Aripiprazole (Abilify)


The mechanism of action of aripiprazole is unknown, but it is hypothesized to work differently from other antipsychotics. Aripiprazole is thought to be a partial dopamine (D2) and serotonin (5-HT1A) agonist and to antagonize serotonin (5-HT2A). Additionally, no QTc interval prolongation has been reported in clinical trials.

Contributor Information and Disclosures

Sufen Chiu, MD, PhD Assistant Clinical Professor (Volunteer Faculty), University of California, Davis, School of Medicine; Staff Physician, Mercy Medical Group

Sufen Chiu, MD, PhD is a member of the following medical societies: American Academy of Child and Adolescent Psychiatry, American Academy of Pediatrics, American Psychiatric Association, California Medical Association, Sierra Sacramento Valley Medical Society

Disclosure: Nothing to disclose.


Randi J Hagerman, MD, FAAP Professor of Pediatrics, Medical Director of the MIND Institute, Endowed Chair in Fragile X Research, Division of Developmental/Behavioral Pediatrics, University of California Davis Medical Center

Randi J Hagerman, MD, FAAP is a member of the following medical societies: American Academy of Pediatrics, American Society of Human Genetics, Society for Pediatric Research, Society for Developmental and Behavioral Pediatrics, Western Society for Pediatric Research

Disclosure: Received grant/research funds from Roche for pi on study; Received grant/research funds from Novartis for pi on study; Received grant/research funds from Seaside therapeutics for pi on study; Received grant/research funds from Johnson and Johnson for pi on study; Received grant/research funds from Forest for pi on study; Received grant/research funds from curemark for pi on study.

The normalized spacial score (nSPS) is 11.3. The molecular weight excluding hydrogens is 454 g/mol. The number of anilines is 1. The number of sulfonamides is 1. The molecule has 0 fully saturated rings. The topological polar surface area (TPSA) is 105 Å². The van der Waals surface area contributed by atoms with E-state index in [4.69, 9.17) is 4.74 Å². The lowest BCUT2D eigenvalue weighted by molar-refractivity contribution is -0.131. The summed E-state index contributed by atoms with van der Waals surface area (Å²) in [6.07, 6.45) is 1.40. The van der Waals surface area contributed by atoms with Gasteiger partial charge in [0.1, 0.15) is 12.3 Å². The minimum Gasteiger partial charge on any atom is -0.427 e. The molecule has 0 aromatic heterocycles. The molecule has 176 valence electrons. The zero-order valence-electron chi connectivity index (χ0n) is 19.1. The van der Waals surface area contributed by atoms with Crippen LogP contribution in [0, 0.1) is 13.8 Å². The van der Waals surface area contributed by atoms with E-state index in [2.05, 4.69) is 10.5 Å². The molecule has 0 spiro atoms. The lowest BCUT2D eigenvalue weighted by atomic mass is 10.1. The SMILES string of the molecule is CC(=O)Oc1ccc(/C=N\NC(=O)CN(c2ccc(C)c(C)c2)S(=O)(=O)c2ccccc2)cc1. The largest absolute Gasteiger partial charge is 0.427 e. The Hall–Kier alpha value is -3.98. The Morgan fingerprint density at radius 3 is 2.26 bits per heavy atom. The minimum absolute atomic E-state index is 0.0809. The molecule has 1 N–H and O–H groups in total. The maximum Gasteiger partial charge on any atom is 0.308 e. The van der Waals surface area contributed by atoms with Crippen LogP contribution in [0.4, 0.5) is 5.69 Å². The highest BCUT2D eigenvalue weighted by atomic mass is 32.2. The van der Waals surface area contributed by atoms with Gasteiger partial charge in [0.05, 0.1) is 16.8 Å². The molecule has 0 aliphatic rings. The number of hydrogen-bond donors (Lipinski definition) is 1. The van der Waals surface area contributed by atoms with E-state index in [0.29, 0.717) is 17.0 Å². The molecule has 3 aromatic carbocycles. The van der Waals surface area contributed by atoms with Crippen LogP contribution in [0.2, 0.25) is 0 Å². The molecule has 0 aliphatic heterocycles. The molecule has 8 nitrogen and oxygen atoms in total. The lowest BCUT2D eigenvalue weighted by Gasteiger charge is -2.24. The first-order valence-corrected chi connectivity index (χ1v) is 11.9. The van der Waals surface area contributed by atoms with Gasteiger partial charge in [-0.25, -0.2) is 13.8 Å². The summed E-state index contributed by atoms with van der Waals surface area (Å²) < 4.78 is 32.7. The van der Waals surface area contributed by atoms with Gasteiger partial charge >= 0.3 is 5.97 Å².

Sandra M DeJong, MD, MSc Assistant Professor of Psychiatry, Harvard Medical School; Active Staff, Department of Psychiatry, Cambridge Health Alliance

Sandra M DeJong, MD, MSc is a member of the following medical societies: American Academy of Child and Adolescent Psychiatry, American Association of Directors of Psychiatric Residency Training, American Psychiatric Association, Association of Women Psychiatrists, Massachusetts Psychiatric Society, New England Council of Child and Adolescent Psychiatry

Disclosure: Nothing to disclose.

Specialty Editor Board

Mary L Windle, PharmD Adjunct Associate Professor, University of Nebraska Medical Center College of Pharmacy; Editor-in-Chief, Medscape Drug Reference

Disclosure: Nothing to disclose.

Chief Editor

Caroly Pataki, MD Health Sciences Clinical Professor of Psychiatry and Biobehavioral Sciences, University of California, Los Angeles, David Geffen School of Medicine

Caroly Pataki, MD is a member of the following medical societies: American Academy of Child and Adolescent Psychiatry, New York Academy of Sciences, Physicians for Social Responsibility

Disclosure: Nothing to disclose.

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Young child with fragile X syndrome who does not have obvious dysmorphic features. Courtesy of Randi J Hagerman, MD, FAAP.